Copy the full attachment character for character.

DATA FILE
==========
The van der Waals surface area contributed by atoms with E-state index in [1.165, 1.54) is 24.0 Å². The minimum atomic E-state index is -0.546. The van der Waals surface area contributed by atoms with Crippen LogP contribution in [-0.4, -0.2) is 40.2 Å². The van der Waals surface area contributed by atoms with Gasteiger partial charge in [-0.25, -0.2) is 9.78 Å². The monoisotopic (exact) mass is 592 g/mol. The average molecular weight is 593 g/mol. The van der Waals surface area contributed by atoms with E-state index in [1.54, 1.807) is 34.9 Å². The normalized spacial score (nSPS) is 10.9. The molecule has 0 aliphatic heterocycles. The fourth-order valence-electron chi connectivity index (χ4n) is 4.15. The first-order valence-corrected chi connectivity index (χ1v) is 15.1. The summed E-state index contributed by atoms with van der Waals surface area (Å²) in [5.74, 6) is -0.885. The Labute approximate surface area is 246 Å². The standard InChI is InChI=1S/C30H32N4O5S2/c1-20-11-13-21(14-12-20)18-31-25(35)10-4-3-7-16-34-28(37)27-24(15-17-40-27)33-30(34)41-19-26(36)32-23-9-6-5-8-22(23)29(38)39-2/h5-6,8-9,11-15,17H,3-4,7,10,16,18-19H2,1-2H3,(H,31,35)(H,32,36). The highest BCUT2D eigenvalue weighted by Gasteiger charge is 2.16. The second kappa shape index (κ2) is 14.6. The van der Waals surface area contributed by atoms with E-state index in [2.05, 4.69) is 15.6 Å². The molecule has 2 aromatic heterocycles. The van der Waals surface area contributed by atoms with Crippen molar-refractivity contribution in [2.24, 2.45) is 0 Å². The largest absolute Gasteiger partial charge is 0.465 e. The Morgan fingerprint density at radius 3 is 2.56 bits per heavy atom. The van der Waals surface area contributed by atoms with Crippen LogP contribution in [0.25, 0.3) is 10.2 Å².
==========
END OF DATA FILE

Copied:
The van der Waals surface area contributed by atoms with E-state index in [1.165, 1.54) is 24.0 Å². The minimum atomic E-state index is -0.546. The van der Waals surface area contributed by atoms with Crippen LogP contribution in [-0.4, -0.2) is 40.2 Å². The van der Waals surface area contributed by atoms with Gasteiger partial charge in [-0.25, -0.2) is 9.78 Å². The monoisotopic (exact) mass is 592 g/mol. The average molecular weight is 593 g/mol. The van der Waals surface area contributed by atoms with E-state index in [1.54, 1.807) is 34.9 Å². The normalized spacial score (nSPS) is 10.9. The molecule has 0 aliphatic heterocycles. The fourth-order valence-electron chi connectivity index (χ4n) is 4.15. The first-order valence-corrected chi connectivity index (χ1v) is 15.1. The summed E-state index contributed by atoms with van der Waals surface area (Å²) in [5.74, 6) is -0.885. The Labute approximate surface area is 246 Å². The standard InChI is InChI=1S/C30H32N4O5S2/c1-20-11-13-21(14-12-20)18-31-25(35)10-4-3-7-16-34-28(37)27-24(15-17-40-27)33-30(34)41-19-26(36)32-23-9-6-5-8-22(23)29(38)39-2/h5-6,8-9,11-15,17H,3-4,7,10,16,18-19H2,1-2H3,(H,31,35)(H,32,36). The highest BCUT2D eigenvalue weighted by Gasteiger charge is 2.16. The second kappa shape index (κ2) is 14.6. The van der Waals surface area contributed by atoms with E-state index in [2.05, 4.69) is 15.6 Å². The molecule has 2 aromatic heterocycles. The van der Waals surface area contributed by atoms with Crippen molar-refractivity contribution in [2.24, 2.45) is 0 Å². The largest absolute Gasteiger partial charge is 0.465 e. The Morgan fingerprint density at radius 3 is 2.56 bits per heavy atom. The van der Waals surface area contributed by atoms with Crippen LogP contribution in [0.25, 0.3) is 10.2 Å².